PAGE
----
A friend of mine told me a story about a Nike employee that was laid off not too long ago. Over 14 years, he had designed innumerable shoes, t-shirts and other apparel – including outfits for US Olympians. With a deep resume like that you’d think he’d get another design job quickly, but instead he found himself going to a series of disparaging job interviews. At his third callback –with a company that had already requested over 200 images from his portfolio – an interviewer asked, “So, do you know your way around Photoshop?”
He’s not alone. Over the past several years, millions of people around the globe have been left frustrated after an endless series of job interviews that went nowhere. In his book Why Good People Can’t Get Jobs: The Skills Gap and What Companies Can Do About It, Peter Capelli offers a number of reasons, in part blaming businesses for chasing the perfect resume/CV instead of an actual person who has the core talent to do the job well.
Too few businesses are willing to invest in employee training and development, rather expecting prospective employees to hit the ground running with not much more than a job offer in hand. Capelli suggests that, instead, more businesses should invest time and money into hiring people who have the raw talent and aptitude to eventually be very successful. Then they need to effectively train and grow them within the role and company. Like any investment, it carries risk – but also a huge upside.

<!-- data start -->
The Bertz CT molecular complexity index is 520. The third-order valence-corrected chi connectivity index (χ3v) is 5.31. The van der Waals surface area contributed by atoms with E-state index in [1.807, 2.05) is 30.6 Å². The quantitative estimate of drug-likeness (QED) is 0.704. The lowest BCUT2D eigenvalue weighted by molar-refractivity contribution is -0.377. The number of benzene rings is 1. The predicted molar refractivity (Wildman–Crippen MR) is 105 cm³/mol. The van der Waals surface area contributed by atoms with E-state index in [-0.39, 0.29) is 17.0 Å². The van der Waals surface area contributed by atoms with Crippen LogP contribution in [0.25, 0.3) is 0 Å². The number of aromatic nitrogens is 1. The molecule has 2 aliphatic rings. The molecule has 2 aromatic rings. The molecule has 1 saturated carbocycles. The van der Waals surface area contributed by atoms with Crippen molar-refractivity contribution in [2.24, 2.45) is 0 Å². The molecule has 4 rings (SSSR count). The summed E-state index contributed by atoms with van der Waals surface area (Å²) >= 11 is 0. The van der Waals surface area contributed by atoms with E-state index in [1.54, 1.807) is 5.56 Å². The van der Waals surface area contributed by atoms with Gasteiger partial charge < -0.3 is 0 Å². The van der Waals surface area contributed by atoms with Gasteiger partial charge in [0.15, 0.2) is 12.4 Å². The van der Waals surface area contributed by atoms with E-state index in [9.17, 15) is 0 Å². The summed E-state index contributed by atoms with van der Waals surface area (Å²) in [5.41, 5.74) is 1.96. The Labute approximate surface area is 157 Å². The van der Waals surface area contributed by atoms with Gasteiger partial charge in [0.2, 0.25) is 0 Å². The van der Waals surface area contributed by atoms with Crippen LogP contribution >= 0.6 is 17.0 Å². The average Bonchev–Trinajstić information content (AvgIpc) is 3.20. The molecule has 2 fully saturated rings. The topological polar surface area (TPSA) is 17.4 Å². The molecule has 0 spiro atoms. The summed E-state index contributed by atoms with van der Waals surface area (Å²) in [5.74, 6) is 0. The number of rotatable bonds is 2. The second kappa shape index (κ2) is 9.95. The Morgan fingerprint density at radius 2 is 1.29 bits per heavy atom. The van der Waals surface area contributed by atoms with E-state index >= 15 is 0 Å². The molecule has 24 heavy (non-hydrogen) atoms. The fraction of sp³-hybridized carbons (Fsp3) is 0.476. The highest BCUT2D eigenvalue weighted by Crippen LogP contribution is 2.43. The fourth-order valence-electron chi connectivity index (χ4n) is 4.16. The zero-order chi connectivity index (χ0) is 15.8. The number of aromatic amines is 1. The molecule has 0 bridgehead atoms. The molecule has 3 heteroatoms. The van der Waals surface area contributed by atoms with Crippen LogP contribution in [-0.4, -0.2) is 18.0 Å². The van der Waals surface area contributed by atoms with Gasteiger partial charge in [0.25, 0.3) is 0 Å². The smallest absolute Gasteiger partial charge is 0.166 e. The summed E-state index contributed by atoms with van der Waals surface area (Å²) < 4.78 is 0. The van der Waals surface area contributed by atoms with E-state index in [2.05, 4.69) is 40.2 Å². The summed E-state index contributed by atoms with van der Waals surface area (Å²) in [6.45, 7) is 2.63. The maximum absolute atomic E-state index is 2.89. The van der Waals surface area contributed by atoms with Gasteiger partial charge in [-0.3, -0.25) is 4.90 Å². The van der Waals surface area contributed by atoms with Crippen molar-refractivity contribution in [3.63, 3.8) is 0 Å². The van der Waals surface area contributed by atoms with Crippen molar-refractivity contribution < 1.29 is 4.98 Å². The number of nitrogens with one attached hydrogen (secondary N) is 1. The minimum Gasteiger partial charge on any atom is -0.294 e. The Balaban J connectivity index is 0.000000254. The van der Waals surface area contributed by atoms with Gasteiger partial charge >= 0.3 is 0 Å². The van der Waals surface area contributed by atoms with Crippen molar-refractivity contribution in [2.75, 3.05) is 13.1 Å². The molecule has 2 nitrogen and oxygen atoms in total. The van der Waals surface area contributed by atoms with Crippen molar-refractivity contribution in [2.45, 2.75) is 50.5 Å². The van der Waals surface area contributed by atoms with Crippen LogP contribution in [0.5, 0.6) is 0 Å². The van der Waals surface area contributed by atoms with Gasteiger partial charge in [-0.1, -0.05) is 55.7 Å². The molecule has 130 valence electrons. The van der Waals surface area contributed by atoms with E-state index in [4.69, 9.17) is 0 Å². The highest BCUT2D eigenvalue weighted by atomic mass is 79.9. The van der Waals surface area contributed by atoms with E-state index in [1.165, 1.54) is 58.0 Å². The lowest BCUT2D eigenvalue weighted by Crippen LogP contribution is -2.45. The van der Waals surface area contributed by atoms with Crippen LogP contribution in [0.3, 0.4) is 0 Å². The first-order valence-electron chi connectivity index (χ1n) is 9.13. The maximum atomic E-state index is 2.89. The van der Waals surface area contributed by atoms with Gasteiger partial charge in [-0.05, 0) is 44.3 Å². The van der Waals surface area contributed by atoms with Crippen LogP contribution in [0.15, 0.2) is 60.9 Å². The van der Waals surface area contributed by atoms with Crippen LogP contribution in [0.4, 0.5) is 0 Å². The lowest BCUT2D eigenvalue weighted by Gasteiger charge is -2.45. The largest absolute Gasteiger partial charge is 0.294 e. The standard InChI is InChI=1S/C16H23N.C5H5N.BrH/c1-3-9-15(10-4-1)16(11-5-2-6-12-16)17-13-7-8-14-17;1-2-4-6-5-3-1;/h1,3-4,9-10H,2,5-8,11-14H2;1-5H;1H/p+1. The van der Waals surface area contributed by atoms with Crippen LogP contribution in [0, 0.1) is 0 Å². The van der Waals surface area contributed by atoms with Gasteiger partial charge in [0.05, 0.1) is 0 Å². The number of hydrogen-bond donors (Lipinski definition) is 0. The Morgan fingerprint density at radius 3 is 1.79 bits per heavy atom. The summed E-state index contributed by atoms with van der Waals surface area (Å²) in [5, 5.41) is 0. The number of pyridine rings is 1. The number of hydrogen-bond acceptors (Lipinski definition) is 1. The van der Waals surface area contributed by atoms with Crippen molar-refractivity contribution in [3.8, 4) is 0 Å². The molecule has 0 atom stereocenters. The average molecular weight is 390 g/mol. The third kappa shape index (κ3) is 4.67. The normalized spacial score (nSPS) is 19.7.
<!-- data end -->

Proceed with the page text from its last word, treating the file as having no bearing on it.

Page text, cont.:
This was definitely my experience working for Stryker, a Fortune 300 medical device company. Stryker was willing to invest in raw talent with limited experience and, over my 12 years there, grew from about a billion dollar to an $8 billion company. This success was driven in large part by the company’s effective policy of identifying the strengths of their candidates and employees, placing them in jobs where they could use those strengths as much as possible, focusing on the development of strengths instead of weaknesses, and providing industry and role specific training.
But Stryker is still in many ways an exception. Too many businesses refuse to hire talented people that need training and development. Instead, these organizations are opting to leave positions open – often for long periods of time – negatively impacting their business results and other employees trying to pick up the slack. Admittedly, from time to time you will get lucky enough to find the “perfect” resume/CV coupled with unmatched talent but, it will most likely not happen fast enough or often enough to meet the resource needs to grow your business.
Lou’s Take Away: Steer clear of the “perfect” resume/CV syndrome when recruiting. Always err on the side of hiring employees that have more talent than experience, but who can be world class at what you are asking them to do with specific training and development. Establish a strong Learning and Development function and culture – coupled with leaders and managers adept at employee development – that can turn raw talent into super star performers.
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